Evolution of Australian Cryptocarya (Lauraceae) based on nuclear and plastid phylogenetic trees: evidence of recent landscape-level disjunctions

Publication Type:Journal Article
Year of Publication:2016
Authors:M. van der Merwe, Crayn, D. M., Ford, A. J., Weston, P. H., Rossetto, M.
Journal:Australian Systematic Botany
Start Page:157
Date Published:10/2016
Keywords:Australian rainforest flora, cataphylls, diversification, laurels, ribbed endocarp, RPB2, ruminate cotyledons, trnL–F

Species-level relationships within the pantropical, largely rainforest genus Cryptocarya R.Br (Lauraceae) and allied groups have long been problematic. Here, we utilise nuclear RPB2 and plastid trnL–trnF sequence data to reconstruct the phylogenetic relationships among Australian Cryptocarya species. We relate our findings to the previous two disparate attempts to resolve species-level relationships on the basis of traditional taxonomic tools. Our results showed that an early diversification gave rise to two lineages present in Australia and globally. The loss of cataphylls (bract-like leaves in seedlings) seems to be a derived state only found in the larger of these two clades. Ruminate cotyledons is another potentially informative character; however, it is highly likely that this condition arose through convergent or parallel evolution. Little or no molecular variation was observed between many species, which suggests recent diversification. Furthermore, the close relationships between species from two geographically disjunct centres of rainforest diversity within Australia suggests that loss of between-region connectivity is recent. A global revision of the group, incorporating molecular analyses and seedling and fruit morphology, is needed to untangle the complex evolutionary relationships within this genus.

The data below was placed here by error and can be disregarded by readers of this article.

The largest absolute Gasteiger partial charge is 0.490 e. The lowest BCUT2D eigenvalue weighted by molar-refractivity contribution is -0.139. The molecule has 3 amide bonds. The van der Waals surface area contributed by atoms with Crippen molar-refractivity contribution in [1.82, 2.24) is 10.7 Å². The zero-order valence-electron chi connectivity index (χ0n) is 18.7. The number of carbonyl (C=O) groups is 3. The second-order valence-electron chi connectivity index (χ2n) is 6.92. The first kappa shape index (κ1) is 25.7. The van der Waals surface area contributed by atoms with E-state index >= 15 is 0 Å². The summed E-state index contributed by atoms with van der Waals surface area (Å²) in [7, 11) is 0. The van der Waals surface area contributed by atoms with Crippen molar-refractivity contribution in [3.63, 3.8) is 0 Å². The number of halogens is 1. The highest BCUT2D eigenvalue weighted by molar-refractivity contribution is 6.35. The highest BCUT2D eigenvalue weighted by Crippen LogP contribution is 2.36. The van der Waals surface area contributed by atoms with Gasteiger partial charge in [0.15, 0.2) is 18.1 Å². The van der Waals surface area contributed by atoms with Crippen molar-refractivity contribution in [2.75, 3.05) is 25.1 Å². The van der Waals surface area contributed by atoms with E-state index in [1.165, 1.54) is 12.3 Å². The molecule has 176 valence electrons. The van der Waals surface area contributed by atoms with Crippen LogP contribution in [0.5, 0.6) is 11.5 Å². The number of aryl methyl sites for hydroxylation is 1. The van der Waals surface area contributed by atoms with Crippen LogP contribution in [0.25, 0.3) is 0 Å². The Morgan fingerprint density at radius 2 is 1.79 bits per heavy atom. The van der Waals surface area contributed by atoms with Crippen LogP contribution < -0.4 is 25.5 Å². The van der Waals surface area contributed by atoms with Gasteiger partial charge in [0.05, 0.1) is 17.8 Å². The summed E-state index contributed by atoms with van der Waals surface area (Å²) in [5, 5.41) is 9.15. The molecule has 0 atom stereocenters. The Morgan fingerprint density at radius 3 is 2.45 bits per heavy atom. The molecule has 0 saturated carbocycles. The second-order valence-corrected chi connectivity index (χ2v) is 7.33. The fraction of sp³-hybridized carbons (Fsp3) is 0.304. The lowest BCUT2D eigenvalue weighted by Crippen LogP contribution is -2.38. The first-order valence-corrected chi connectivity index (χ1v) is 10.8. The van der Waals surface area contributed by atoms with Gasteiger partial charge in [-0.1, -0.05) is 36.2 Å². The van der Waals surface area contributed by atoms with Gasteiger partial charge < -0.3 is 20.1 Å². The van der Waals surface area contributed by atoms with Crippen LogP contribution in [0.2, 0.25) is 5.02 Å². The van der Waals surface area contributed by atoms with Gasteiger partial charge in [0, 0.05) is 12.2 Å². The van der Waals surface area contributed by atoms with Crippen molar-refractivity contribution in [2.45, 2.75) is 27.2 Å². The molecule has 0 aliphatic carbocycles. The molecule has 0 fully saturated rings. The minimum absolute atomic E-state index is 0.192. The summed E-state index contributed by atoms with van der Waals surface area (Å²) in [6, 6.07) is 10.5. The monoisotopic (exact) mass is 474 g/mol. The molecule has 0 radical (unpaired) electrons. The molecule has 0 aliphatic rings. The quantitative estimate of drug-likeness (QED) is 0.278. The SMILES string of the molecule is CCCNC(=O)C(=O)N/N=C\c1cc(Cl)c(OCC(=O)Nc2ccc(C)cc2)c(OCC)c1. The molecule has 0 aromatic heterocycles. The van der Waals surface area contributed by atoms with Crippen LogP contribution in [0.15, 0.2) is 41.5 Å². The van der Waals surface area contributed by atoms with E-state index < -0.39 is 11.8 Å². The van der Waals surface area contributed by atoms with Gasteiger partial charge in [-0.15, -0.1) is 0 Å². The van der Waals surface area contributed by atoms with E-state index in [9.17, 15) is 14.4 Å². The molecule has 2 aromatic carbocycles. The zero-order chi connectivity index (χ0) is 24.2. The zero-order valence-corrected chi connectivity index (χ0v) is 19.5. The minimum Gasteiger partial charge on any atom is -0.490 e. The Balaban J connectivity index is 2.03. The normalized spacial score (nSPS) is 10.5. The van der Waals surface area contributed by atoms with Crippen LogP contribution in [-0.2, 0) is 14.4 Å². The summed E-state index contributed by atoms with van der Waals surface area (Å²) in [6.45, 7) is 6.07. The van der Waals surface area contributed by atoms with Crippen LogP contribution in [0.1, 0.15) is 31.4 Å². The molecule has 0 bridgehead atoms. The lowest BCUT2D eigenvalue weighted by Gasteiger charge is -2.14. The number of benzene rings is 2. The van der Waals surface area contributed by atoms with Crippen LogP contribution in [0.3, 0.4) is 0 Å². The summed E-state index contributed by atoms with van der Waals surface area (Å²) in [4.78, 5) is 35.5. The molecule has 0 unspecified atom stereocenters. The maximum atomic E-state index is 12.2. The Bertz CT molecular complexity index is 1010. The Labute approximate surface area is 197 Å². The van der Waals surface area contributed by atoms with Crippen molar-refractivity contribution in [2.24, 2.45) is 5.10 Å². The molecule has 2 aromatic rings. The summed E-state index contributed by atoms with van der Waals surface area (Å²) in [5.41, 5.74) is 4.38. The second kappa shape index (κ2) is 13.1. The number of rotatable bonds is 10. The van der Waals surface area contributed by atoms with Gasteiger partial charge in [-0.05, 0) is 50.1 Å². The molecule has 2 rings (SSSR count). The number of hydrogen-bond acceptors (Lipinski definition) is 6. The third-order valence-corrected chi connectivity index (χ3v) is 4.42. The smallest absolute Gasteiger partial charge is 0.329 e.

Alternate Journal:Austral. Syst. Bot.
Refereed Designation:Refereed
Scratchpads developed and conceived by (alphabetical): Ed Baker, Katherine Bouton Alice Heaton Dimitris Koureas, Laurence Livermore, Dave Roberts, Simon Rycroft, Ben Scott, Vince Smith